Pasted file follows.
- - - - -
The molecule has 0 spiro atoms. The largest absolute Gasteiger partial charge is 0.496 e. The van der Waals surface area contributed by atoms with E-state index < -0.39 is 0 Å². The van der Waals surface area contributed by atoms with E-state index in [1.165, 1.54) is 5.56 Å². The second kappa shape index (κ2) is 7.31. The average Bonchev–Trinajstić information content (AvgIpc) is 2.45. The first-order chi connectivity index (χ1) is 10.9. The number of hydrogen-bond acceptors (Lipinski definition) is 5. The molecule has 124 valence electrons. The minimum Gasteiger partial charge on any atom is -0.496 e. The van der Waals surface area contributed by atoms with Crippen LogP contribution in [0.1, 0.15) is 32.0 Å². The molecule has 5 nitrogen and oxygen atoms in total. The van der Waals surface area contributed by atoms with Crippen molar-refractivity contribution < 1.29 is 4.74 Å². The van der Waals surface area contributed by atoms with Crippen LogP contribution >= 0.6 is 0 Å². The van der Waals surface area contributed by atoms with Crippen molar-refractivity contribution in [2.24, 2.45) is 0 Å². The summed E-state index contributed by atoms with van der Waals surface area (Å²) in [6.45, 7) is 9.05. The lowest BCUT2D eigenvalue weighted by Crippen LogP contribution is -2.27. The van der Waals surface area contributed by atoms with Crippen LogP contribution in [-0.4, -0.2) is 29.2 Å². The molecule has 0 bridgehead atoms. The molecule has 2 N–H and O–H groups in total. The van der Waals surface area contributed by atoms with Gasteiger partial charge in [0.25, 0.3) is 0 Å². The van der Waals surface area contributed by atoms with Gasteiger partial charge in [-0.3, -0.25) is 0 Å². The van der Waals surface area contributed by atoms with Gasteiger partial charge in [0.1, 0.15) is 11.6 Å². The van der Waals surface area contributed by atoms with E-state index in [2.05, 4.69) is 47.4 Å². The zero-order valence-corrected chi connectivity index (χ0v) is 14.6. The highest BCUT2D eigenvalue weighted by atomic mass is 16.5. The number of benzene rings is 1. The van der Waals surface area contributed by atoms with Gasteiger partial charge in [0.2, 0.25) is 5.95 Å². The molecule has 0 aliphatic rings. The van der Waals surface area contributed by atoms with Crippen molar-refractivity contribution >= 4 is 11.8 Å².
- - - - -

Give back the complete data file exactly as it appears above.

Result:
The molecule has 0 spiro atoms. The largest absolute Gasteiger partial charge is 0.496 e. The van der Waals surface area contributed by atoms with E-state index < -0.39 is 0 Å². The van der Waals surface area contributed by atoms with E-state index in [1.165, 1.54) is 5.56 Å². The second kappa shape index (κ2) is 7.31. The average Bonchev–Trinajstić information content (AvgIpc) is 2.45. The first-order chi connectivity index (χ1) is 10.9. The number of hydrogen-bond acceptors (Lipinski definition) is 5. The molecule has 124 valence electrons. The minimum Gasteiger partial charge on any atom is -0.496 e. The van der Waals surface area contributed by atoms with Crippen LogP contribution in [0.1, 0.15) is 32.0 Å². The molecule has 5 nitrogen and oxygen atoms in total. The van der Waals surface area contributed by atoms with Crippen molar-refractivity contribution < 1.29 is 4.74 Å². The van der Waals surface area contributed by atoms with Crippen LogP contribution >= 0.6 is 0 Å². The van der Waals surface area contributed by atoms with Crippen molar-refractivity contribution in [2.24, 2.45) is 0 Å². The summed E-state index contributed by atoms with van der Waals surface area (Å²) in [6.45, 7) is 9.05. The lowest BCUT2D eigenvalue weighted by Crippen LogP contribution is -2.27. The van der Waals surface area contributed by atoms with Crippen LogP contribution in [-0.4, -0.2) is 29.2 Å². The molecule has 0 bridgehead atoms. The molecule has 2 N–H and O–H groups in total. The van der Waals surface area contributed by atoms with Gasteiger partial charge in [0.25, 0.3) is 0 Å². The van der Waals surface area contributed by atoms with Gasteiger partial charge in [-0.3, -0.25) is 0 Å². The van der Waals surface area contributed by atoms with Gasteiger partial charge in [0.1, 0.15) is 11.6 Å². The van der Waals surface area contributed by atoms with E-state index in [2.05, 4.69) is 47.4 Å². The zero-order valence-corrected chi connectivity index (χ0v) is 14.6. The highest BCUT2D eigenvalue weighted by atomic mass is 16.5. The number of benzene rings is 1. The van der Waals surface area contributed by atoms with Gasteiger partial charge in [0.2, 0.25) is 5.95 Å². The molecule has 0 aliphatic rings. The van der Waals surface area contributed by atoms with Crippen molar-refractivity contribution >= 4 is 11.8 Å².